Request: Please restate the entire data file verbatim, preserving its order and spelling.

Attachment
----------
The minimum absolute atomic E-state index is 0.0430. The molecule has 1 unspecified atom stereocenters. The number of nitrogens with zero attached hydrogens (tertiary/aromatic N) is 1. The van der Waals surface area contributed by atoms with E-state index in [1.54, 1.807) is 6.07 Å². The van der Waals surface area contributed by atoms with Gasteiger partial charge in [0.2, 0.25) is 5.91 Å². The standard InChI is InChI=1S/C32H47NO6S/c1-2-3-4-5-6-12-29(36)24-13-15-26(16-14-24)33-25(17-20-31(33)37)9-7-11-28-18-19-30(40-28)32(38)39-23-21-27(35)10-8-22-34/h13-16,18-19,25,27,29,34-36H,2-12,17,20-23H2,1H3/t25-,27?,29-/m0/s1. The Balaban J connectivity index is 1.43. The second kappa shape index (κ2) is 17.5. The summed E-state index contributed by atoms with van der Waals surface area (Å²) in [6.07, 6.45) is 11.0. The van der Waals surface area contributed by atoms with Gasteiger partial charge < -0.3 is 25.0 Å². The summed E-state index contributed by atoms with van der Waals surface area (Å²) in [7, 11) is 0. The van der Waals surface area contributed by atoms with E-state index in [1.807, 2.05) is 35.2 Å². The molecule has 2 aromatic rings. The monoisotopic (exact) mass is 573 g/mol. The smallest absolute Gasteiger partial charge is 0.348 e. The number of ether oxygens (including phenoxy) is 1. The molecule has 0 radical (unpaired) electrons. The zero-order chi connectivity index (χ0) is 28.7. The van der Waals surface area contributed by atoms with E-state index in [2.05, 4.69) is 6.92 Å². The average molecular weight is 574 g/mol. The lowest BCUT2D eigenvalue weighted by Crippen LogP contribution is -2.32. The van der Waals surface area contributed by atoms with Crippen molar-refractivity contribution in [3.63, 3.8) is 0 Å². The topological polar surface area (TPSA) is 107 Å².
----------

The minimum absolute atomic E-state index is 0.0430. The molecule has 1 unspecified atom stereocenters. The number of nitrogens with zero attached hydrogens (tertiary/aromatic N) is 1. The van der Waals surface area contributed by atoms with E-state index in [1.54, 1.807) is 6.07 Å². The van der Waals surface area contributed by atoms with Gasteiger partial charge in [0.2, 0.25) is 5.91 Å². The standard InChI is InChI=1S/C32H47NO6S/c1-2-3-4-5-6-12-29(36)24-13-15-26(16-14-24)33-25(17-20-31(33)37)9-7-11-28-18-19-30(40-28)32(38)39-23-21-27(35)10-8-22-34/h13-16,18-19,25,27,29,34-36H,2-12,17,20-23H2,1H3/t25-,27?,29-/m0/s1. The Balaban J connectivity index is 1.43. The second kappa shape index (κ2) is 17.5. The summed E-state index contributed by atoms with van der Waals surface area (Å²) in [6.07, 6.45) is 11.0. The van der Waals surface area contributed by atoms with Gasteiger partial charge < -0.3 is 25.0 Å². The summed E-state index contributed by atoms with van der Waals surface area (Å²) in [7, 11) is 0. The van der Waals surface area contributed by atoms with E-state index in [1.807, 2.05) is 35.2 Å². The molecule has 2 aromatic rings. The monoisotopic (exact) mass is 573 g/mol. The smallest absolute Gasteiger partial charge is 0.348 e. The number of ether oxygens (including phenoxy) is 1. The molecule has 0 radical (unpaired) electrons. The zero-order chi connectivity index (χ0) is 28.7. The van der Waals surface area contributed by atoms with E-state index in [2.05, 4.69) is 6.92 Å². The average molecular weight is 574 g/mol. The lowest BCUT2D eigenvalue weighted by Crippen LogP contribution is -2.32. The van der Waals surface area contributed by atoms with Crippen molar-refractivity contribution in [3.63, 3.8) is 0 Å². The topological polar surface area (TPSA) is 107 Å².